Have you ever found yourself copying or taking screenshots of something you found online? This is a lot easier than trying to retype the text or recreate the same image, but did you know you may actually be breaking a federal law?
What is Copyright?
The Copyright Act of 1976 provides protections to the creators of original content. The Act grants content creators exclusive control and ownership over the works they create. If others wish to copy and use a creator's work, they must get permission. These protections extend to literary, dramatic, musical, architectural, cartographic, choreographic, pantomimic, pictorial, graphic, sculptural, and audiovisual creations.
Certain works do not require permission to use. These works are in what is referred to as the public domain. There are three ways that works are available to use in the public domain:
Fair use is a term that is used to describe limited instances when it is okay to use a small portion of a copyrighted work without permission. In these cases, the work must be used for purposes of criticism, comment, news reporting, teaching, scholarship, or research. The following four guidelines must be followed:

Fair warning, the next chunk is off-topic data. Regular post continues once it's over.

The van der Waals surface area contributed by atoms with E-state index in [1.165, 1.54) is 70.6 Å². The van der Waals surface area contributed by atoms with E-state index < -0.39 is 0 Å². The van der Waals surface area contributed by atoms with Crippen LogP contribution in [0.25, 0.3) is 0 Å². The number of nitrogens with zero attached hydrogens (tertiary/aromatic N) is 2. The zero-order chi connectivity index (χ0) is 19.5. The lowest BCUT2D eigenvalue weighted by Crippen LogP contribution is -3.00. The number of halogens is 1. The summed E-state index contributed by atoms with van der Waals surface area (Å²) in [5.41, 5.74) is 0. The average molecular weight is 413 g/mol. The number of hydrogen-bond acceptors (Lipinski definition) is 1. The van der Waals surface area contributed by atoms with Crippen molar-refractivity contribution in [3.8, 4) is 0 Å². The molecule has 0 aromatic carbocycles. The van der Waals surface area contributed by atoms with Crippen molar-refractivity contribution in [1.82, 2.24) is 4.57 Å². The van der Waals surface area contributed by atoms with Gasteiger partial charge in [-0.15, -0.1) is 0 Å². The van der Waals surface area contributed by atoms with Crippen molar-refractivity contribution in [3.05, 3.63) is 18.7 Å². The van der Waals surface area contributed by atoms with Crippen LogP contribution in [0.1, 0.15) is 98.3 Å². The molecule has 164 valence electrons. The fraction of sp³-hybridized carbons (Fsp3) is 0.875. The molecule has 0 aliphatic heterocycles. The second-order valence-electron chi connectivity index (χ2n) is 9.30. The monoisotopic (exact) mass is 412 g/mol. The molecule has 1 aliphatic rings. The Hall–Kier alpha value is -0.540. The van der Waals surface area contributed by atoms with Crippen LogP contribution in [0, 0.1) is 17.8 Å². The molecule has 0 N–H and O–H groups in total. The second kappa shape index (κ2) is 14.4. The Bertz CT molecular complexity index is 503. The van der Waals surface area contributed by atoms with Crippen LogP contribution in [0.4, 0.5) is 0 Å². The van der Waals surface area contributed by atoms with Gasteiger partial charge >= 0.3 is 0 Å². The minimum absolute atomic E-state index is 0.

Creative Commons is a type of license which content creators may choose to allow their work to be used in limited ways without permission, but with proper credit. See the types of Creative Commons Licenses on their site.
Baltimore County Public Schools Rule
BCPS Rule 1120 requires that permission be obtained from a copyright holder in order to “reproduce, modify, display, perform, or distribute the copyrighted work.”
Permission can be requested using the Copyright Permission Request form (Rule 1120, Form A)
What can be done? Students, parents, teachers